Wednesday, October 26, 2011
How To Manufacture a War
(Photo: Brad, the domestic Rouen duck at Harlem Meer. If only he could talk. What did he imagine and experience last night?)
Although yesterday's blog entry was written tongue in cheek to show how a "war" can be manufactured against even the most beautiful and innocent creations of nature such as trees and mallards ("When Next, the Mallards and Trees?"), it might not have been so fictitious and exaggerated after all......
Last night, when arriving to Harlem Meer, I found myself suddenly looking at a "black mirror."
The water clear, dark, still and reflective with no sign of life or movement on it at all.
Jesus, what happened to all the ducks, including the regulars?
For weeks the lake at Harlem Meer has been a "staging" site for mallards and most recently, wood ducks and shovelers. The night before, there were more than 100 mallards on the lake.
Where and why would they ALL suddenly and hastily depart?
Indeed, I could not see Brad or even the resident mallards who live at Harlem Meer throughout most of the entire year. The entire lake, a still and seemingly, lifeless black mirror.
The immediate suspicion was "goose harassment," but this time, waged against the mallards and other waterfowl.
But, walking down from the hill where I first view the lake and birds when arriving to Harlem Meer, I noted at the far west side of the meer, a raft-type boat on the water with bright, beaming lights. The boat was barely moving.
Speedily walking towards the west to investigate, I passed a table near the shore with some people sitting behind it, rustling papers. I noted one paper with the letters, "DEC" on it.
I asked a woman at the table what was going on?
The 30-something, brown-haired woman with a cheery smile announced they were there to "test" the water to be sure it was "healthy for the fish."
(At almost 9 PM at night? And at a time the lake is most plentiful with waterfowl? In another month or so, the lake at Harlem Meer would start to freeze over and there would be few birds on it.)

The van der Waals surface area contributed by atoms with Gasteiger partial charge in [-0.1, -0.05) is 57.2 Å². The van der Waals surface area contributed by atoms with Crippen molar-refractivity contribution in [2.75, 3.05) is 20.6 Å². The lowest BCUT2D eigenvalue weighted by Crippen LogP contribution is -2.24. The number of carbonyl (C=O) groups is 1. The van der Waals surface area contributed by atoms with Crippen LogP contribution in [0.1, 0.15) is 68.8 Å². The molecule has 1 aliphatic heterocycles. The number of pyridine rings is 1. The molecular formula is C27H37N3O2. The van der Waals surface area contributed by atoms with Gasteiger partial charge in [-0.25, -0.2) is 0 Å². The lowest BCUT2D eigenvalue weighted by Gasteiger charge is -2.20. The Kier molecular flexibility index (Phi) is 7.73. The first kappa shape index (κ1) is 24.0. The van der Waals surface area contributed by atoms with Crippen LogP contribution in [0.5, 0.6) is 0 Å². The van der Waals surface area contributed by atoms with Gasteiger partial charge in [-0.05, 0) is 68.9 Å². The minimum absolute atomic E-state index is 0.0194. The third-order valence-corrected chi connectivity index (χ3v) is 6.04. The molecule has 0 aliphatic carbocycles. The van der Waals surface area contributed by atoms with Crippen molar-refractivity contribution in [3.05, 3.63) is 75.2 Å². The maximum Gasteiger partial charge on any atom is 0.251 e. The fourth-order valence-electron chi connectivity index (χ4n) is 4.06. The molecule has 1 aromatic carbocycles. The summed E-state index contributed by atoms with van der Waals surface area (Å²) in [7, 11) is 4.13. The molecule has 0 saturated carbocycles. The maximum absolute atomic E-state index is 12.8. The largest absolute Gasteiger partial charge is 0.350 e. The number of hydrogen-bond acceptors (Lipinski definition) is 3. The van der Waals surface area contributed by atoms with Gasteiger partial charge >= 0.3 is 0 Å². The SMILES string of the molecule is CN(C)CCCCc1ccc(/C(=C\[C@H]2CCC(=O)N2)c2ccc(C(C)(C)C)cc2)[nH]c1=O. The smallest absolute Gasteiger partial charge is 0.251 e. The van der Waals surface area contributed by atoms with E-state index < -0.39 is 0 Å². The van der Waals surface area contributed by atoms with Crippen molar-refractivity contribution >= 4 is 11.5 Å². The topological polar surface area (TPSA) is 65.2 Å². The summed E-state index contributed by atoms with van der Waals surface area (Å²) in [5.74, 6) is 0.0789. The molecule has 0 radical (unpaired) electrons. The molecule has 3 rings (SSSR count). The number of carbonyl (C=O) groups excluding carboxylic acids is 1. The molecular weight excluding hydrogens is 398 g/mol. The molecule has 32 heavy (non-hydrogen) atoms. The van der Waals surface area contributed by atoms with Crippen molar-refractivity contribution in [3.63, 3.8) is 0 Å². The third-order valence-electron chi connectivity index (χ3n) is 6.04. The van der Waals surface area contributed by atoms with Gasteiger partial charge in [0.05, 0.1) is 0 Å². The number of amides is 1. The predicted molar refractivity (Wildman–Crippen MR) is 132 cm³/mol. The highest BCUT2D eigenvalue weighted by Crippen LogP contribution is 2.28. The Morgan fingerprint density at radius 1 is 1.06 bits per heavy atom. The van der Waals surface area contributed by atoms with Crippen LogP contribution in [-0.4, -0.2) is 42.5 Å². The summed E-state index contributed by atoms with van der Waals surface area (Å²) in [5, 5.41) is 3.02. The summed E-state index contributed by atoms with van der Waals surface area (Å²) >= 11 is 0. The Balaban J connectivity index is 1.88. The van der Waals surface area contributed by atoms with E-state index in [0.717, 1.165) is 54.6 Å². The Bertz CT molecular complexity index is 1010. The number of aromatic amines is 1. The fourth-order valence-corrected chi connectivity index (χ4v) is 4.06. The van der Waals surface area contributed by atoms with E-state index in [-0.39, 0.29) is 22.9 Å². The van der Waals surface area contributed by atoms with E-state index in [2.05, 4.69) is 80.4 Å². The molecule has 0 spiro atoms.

"What happened to all the ducks?" I asked.
"Oh, they are somewhere at the far side of the lake," the woman continued to smile assuredly.
"I don't see any. Did you chase the ducks away?"
"Um, no. Perhaps the lights from the boat scared them," the woman replied, the smile disappearing from her face.
"They use harassment against the geese, you know. Now, there are no geese here and some of us are not happy about that!"
Figuring I wasn't going to get whole or accurate answers to the questions I had, I walked away as by that time, I was alarmed for Brad, the domestic Rouen duck and felt need to find him.
Numerous police cars patrolled the area. That too, seemed a bit odd if the intention was solely to test the lake water.
Walking to the north west side of the lake, I was able to get a better look at the boat about 20 yards away. There were a few people casting small nets into the water, presumably to catch some fish or other aquatic life.
But, my concern was for the still missing Brad -- or any ducks at all.
I walked around the entire lake, carefully checking the grassy embankments for any sign of Brad or other waterfowl. I knew Brad had to be somewhere, as unlike the mallards, he could not fly away.
I felt utterly terrible and fearful for Brad. It must be so terrifying for this domestic duck to be suddenly abandoned and alone. Where could he be?
Finally getting to the East side of the lake, I peered into the dark, sullen water and was able to make out what appeared to be four ducks sitting like tiny statues on the still lake. They did not move at all.
One of them appeared to be, due to lighter coloring, Brad.
Suddenly feeling somewhat relieved, but not positive, I needed to stay a bit longer to be sure it was Brad and not some figment of my imagination or wishful thinking.